The story follows a medium named Marianne who is dealing with the loss of her foster caretaker, Jack. She knows of her abilities, as did Jack, who ironically operated a funeral home. She receives a curious phone call from someone named Thomas who states he knows what she is and can help answer any questions she may have about her abilities. This curious phone call, immediately after the loss of someone so close to her, launches the story forward with a good balance of mystery and character focus. The story itself I found to be one of the most intriguing that I have played in years. As the story progresses you begin to learn about the history of the explored spaces and the individuals whose history has been stained by the tragic events at Niwa. You begin to start to question the motives of the people around you, which in the end find clever ways to loop back around and answer many of the Marianne asks along the way.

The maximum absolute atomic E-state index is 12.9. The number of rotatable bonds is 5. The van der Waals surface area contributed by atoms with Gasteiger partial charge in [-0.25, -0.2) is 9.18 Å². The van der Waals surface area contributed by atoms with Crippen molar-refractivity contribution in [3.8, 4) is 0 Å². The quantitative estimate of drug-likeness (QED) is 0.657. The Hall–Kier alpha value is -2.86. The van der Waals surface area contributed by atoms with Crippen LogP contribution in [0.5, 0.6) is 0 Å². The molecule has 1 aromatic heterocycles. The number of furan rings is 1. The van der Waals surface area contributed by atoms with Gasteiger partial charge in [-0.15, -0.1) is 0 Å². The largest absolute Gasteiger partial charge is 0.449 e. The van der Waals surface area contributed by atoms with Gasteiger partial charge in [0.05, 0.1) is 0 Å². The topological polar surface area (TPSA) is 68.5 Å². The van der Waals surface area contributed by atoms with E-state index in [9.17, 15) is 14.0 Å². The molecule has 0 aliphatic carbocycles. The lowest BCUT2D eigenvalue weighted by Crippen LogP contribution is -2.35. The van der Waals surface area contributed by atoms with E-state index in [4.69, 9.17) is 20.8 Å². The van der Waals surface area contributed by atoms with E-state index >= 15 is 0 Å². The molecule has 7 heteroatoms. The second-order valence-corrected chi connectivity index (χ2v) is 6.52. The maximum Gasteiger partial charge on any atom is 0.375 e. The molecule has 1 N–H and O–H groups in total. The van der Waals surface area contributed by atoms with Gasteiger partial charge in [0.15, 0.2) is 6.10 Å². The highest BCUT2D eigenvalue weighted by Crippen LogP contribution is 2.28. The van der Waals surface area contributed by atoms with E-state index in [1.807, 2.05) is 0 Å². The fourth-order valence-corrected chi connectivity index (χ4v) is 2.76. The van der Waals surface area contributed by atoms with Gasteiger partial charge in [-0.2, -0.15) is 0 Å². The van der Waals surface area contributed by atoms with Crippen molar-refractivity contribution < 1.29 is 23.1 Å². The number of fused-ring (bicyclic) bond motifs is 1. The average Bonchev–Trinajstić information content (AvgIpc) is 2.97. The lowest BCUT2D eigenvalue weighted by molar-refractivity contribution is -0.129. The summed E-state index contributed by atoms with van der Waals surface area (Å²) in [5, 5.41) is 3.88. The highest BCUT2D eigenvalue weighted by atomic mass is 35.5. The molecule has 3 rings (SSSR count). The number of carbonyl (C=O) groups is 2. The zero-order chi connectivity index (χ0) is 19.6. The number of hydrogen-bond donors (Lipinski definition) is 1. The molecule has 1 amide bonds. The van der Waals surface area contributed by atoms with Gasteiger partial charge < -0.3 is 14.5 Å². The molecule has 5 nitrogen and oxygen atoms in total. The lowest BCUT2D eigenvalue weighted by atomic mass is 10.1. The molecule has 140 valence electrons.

Niwa has been abandoned, and you can clearly see the decay that has been setting in for quite some time. Brush and plant life has started to make their way into the concrete structures. Leftover buildings and objects from employees and tenants can be found and often times give clues as to what life was like staying at Niwa. As you explore, you start to discover that they held some very dark secrets and may not have been as pleasant as the posters and brochures want you to think. Its dark history has left a stain of hate, agony, and fear in its wake.
One of the biggest selling points for The Medium, was the use of dual reality. At certain points, Marianne becomes overwhelmed with her abilities and splits into two worlds, the real-world and the spirit-world. These points are scripted and not something that the player can do on command. During these splits, the player will have to pay attention to what is going on in both worlds, as one impacts the other. You must progress both sides, which operate identically and simultaneously if you want to complete each segment. Additionally, the player may need to have an “out of body experience” and use the spirit-world version of Marianne to influence the real world in ways that would otherwise be impossible. I found this to be clever and unique in how it is handled. The spirit-world will also be occasionally navigated without the dual reality, so players will have plenty of time to explore both worlds.